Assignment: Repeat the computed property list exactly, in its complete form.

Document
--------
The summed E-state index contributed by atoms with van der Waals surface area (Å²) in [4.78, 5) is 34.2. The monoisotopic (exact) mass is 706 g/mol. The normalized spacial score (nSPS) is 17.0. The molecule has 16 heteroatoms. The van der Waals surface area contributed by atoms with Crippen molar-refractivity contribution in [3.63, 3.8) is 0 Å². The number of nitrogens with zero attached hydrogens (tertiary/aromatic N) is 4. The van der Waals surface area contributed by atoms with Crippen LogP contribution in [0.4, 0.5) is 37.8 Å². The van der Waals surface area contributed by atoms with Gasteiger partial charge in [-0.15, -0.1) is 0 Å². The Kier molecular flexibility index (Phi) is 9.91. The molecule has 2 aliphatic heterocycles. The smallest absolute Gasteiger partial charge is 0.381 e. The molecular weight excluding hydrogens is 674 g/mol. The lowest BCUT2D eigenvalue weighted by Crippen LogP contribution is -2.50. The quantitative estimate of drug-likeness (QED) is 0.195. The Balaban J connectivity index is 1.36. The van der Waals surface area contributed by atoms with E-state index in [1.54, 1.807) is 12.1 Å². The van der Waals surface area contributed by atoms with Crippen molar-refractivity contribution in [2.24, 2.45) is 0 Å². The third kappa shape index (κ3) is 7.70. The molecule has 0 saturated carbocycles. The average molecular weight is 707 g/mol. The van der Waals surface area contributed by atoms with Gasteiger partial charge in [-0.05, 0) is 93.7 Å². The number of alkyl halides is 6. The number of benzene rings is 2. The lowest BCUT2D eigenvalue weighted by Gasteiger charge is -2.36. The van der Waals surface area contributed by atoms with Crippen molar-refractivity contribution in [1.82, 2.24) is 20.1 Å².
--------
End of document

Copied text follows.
The summed E-state index contributed by atoms with van der Waals surface area (Å²) in [4.78, 5) is 34.2. The monoisotopic (exact) mass is 706 g/mol. The normalized spacial score (nSPS) is 17.0. The molecule has 16 heteroatoms. The van der Waals surface area contributed by atoms with Crippen molar-refractivity contribution in [3.63, 3.8) is 0 Å². The number of nitrogens with zero attached hydrogens (tertiary/aromatic N) is 4. The van der Waals surface area contributed by atoms with Crippen LogP contribution in [0.4, 0.5) is 37.8 Å². The van der Waals surface area contributed by atoms with Gasteiger partial charge in [-0.15, -0.1) is 0 Å². The Kier molecular flexibility index (Phi) is 9.91. The molecule has 2 aliphatic heterocycles. The smallest absolute Gasteiger partial charge is 0.381 e. The molecular weight excluding hydrogens is 674 g/mol. The lowest BCUT2D eigenvalue weighted by Crippen LogP contribution is -2.50. The quantitative estimate of drug-likeness (QED) is 0.195. The Balaban J connectivity index is 1.36. The van der Waals surface area contributed by atoms with E-state index in [1.54, 1.807) is 12.1 Å². The van der Waals surface area contributed by atoms with Crippen molar-refractivity contribution in [2.24, 2.45) is 0 Å². The third kappa shape index (κ3) is 7.70. The molecule has 0 saturated carbocycles. The average molecular weight is 707 g/mol. The van der Waals surface area contributed by atoms with Gasteiger partial charge in [-0.05, 0) is 93.7 Å². The number of alkyl halides is 6. The number of benzene rings is 2. The lowest BCUT2D eigenvalue weighted by Gasteiger charge is -2.36. The van der Waals surface area contributed by atoms with Crippen molar-refractivity contribution in [1.82, 2.24) is 20.1 Å².